Towards good animal-based tourism practices in Lapland

Launching the process of action and research

In August 2017, we started an action research (AR) process that aims to produce and disseminate good practices concerning animal welfare. The focus is mainly on sled dogs, reindeer and horses. To that end, we invited our project companies to engage in a dialogue with each other and other stakeholders. Indeed, we want to create a fertile ground for the development of future animal welfare monitoring practices for the tourism industry in Lapland. The AR process consists of a planning, acting, observing and reflecting phase that will be implemented between August 2017 and April 2018. We illustrate the AR process and multi-stakeholder dialogue in the images below.


Small workshops on sled dogs, reindeer and horses

As the first step of the AR process, we invited the project companies to join a small workshop to discuss about animal welfare in relation to their own operations. In total, we organized four small workshops during August-October 2017. We divided the workshops according to animal species. Indeed, two workshops focused on sled dogs, one on reindeer and one on horses. The workshops took place in Muonio, Rovaniemi and Kuusamo. The discussions in the workshops were guided by – but not limited to – three main themes: information sharing, monitoring and the link between employees’ well-being and animal welfare. We identified these themes during previous studies conducted in the project. We audio-recorded all meetings. Then, we carefully examined and summarized the discussions from the meetings into a report.


Photos: JC García-Rosell & Tarja Salmela

Large workshop with companies and external experts

As second step of the AR process, we organized a large workshop in Rovaniemi on October 21, 2017. We invited the project companies and and key stakeholder representatives to join us in the event. The aim of the large workshop was to discuss the outcomes of the small workshops and receive feedback from stakeholders with expertise in animal welfare and responsible tourism. Indeed, we counted with the participation of representatives of two international tourism companies: Meike Witt (Exploring Iceland) and Vicki Brown (Responsible Travel). Also Satu Raussi (The Finnish Centre for Animal Welfare) and Kati Pulli (Finnish Federation for Animal Welfare Associations) joined us to share their expertise on animal welfare. Finally, Mia Halmén (The Finnish Association for Fair Tourism) took part in the workshop as a responsible tourism expert. Before joining the workshop, these representatives read the report from the small workshops.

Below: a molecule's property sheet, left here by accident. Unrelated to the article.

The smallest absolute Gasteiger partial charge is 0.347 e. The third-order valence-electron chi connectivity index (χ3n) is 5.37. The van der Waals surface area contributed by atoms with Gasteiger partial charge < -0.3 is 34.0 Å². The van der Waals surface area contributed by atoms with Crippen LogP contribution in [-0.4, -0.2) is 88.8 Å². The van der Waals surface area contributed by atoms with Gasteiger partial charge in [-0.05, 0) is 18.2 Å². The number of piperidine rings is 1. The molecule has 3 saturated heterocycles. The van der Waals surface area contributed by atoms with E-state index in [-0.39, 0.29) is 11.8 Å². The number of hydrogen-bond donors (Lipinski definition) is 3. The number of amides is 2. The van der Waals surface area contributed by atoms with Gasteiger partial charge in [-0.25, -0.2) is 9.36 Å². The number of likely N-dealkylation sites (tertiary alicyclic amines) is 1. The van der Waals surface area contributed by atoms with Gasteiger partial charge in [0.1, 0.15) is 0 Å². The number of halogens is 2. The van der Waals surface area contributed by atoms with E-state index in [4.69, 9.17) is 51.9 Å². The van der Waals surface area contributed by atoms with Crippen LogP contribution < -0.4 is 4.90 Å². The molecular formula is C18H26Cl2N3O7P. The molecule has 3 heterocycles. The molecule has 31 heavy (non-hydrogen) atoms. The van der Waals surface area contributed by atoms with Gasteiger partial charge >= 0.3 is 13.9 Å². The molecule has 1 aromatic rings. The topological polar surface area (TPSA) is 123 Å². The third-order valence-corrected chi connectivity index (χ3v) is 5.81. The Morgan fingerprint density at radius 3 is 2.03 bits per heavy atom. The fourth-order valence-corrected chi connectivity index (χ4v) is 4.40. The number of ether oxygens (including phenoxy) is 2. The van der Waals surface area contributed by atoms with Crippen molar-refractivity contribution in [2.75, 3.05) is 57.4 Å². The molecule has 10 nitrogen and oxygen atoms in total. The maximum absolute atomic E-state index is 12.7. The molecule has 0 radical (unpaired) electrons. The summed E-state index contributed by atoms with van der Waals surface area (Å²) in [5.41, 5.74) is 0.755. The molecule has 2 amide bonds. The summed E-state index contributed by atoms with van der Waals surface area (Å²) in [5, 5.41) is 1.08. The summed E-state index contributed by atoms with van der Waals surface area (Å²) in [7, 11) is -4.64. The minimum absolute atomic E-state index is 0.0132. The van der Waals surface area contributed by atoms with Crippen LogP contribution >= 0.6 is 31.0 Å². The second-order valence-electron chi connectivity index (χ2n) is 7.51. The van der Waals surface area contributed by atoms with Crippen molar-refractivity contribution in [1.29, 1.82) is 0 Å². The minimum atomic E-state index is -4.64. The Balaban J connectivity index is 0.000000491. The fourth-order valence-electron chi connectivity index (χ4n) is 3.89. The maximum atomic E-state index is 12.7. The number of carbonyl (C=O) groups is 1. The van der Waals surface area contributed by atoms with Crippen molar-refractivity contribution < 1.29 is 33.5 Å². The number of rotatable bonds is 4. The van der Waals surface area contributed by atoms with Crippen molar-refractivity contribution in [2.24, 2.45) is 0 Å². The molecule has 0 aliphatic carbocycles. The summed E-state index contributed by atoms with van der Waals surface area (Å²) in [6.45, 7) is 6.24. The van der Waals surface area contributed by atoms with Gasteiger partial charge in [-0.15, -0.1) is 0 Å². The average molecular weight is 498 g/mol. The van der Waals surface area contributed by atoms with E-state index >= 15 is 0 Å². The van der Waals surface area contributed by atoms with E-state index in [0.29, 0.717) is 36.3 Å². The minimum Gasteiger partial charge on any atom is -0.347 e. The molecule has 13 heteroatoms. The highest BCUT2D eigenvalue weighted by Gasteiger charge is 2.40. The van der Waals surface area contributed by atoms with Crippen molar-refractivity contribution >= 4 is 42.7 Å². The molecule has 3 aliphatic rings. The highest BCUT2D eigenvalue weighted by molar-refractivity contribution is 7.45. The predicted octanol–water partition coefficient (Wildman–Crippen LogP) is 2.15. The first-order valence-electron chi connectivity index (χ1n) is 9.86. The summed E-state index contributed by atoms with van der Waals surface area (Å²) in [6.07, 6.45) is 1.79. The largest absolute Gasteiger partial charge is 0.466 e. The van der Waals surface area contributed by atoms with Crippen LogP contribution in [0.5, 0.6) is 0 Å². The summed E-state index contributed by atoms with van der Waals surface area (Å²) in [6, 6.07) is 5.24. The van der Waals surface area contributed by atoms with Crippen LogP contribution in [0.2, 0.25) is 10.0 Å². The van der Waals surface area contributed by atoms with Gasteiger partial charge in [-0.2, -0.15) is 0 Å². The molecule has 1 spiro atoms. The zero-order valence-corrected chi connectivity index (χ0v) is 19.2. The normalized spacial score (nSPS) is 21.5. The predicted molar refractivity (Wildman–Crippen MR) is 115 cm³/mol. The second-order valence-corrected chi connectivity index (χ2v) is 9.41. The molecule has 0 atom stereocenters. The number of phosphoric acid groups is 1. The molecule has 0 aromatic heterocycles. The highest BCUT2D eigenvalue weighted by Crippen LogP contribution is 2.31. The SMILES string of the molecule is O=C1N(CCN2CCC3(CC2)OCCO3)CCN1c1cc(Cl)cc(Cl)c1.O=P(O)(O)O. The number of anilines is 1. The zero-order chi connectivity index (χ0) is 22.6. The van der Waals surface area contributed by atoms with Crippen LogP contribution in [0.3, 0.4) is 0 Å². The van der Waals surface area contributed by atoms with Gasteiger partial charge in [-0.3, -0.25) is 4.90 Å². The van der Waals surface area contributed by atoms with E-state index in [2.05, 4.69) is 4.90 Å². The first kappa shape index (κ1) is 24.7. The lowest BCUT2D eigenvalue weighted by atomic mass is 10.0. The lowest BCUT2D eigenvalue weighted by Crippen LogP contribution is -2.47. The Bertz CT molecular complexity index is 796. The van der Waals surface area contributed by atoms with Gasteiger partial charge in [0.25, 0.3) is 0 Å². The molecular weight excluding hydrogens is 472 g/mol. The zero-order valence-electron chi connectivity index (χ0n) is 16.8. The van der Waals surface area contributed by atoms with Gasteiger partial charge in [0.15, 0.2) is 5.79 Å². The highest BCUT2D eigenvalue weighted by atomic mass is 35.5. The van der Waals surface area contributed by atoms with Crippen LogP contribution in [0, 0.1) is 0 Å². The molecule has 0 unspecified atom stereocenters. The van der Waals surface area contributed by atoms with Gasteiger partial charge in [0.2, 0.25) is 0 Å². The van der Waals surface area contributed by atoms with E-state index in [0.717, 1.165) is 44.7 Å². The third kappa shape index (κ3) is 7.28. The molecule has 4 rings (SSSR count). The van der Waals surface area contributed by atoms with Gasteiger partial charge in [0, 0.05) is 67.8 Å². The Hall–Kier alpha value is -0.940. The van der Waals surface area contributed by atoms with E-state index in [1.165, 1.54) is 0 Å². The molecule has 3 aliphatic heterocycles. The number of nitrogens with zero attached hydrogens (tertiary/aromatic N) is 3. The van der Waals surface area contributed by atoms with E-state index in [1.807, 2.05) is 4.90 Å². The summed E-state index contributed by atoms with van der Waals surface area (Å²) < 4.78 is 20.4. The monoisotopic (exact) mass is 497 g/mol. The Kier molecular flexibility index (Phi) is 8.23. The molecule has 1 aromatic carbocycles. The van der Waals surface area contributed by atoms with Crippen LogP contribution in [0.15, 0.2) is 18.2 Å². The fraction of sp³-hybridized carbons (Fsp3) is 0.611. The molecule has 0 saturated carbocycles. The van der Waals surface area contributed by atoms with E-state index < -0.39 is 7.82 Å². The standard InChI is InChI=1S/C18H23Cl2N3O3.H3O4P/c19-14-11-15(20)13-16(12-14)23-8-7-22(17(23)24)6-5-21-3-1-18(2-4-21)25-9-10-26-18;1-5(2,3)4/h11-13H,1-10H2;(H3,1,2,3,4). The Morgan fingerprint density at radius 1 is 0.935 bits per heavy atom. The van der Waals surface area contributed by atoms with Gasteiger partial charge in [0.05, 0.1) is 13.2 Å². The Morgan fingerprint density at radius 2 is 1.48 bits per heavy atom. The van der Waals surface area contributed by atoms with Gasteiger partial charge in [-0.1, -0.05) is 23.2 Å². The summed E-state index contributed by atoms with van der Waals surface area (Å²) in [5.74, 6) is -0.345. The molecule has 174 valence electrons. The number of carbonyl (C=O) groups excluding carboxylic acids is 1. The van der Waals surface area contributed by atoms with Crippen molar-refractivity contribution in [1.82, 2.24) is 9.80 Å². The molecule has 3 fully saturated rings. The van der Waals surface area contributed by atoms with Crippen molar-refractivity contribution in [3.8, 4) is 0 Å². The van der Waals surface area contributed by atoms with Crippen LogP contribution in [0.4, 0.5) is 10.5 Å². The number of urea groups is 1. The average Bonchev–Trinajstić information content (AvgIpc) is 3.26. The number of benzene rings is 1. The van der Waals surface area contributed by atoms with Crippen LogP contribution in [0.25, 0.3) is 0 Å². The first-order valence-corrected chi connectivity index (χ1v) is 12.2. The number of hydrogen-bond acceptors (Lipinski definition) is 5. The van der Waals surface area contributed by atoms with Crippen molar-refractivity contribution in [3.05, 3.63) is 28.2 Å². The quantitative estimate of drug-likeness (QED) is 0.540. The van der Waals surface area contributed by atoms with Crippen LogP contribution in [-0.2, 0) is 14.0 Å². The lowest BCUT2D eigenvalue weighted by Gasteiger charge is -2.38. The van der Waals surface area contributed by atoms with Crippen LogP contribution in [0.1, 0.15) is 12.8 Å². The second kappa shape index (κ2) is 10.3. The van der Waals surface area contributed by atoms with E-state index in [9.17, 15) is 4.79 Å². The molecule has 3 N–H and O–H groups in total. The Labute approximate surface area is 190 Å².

What next?

In the workshops, we were able to exchange ideas and views on how and what kind of practices should be developed for monitoring the welfare of sled dogs, reindeer and horses. In the next months, we will focus on developing a set of guidelines for animal welfare communication and questions for auditing animal welfare in tourism companies operating in Lapland. Furthermore, we will use these guidelines for performing animal welfare auditing simulations in some of the project companies. Meike Witt already helped us to develop questions for assessing the animal welfare practices of horse stables. We will keep reporting on the AR process. So stay tuned!

In the video below, Tarja Salmela and Meike Witt send some greetings and briefly tell about the work done so far.



Text: J.C. García-Rosell

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Responsible Finnhorseback riding in Kuusamo

This blog post introduces a company case of responsible animal-based tourism from Kuusamo, Finland.  The post offers a short interview with Sanna Kallunki. She is one of the owners of Ruska Laukka.  The company is situated in Ronivaara farm (Kuusamo), close to Ruka Ski Resort. Ruska Laukka is one of the 11 companies participating in the project “Animals and Responsible Tourism”. In the interview, Sanna talks about her company, company values and passion for Finnhorses. She tells about their variety of horse services.


Photo: JC García-Rosell


Indeed, Ruska Laukka offers not only horseback riding programs, but also riding lessons and social pedagogic horse activities. In the interview, Sanna stresses the importance of animal welfare in their business operations. For example, their horses live in field shelters and work no more than a specific number of daily working hours. Sanna also tells about their interest in promoting biodiversity and the natural environment. Ruska Laukka’s riding paths go through beautiful forest and field pastures.  Ruska Laukka has been approved by the Equestrian Federation of Finland. The interview was conducted by JC García-Rosell. Date: June 15, 2017.


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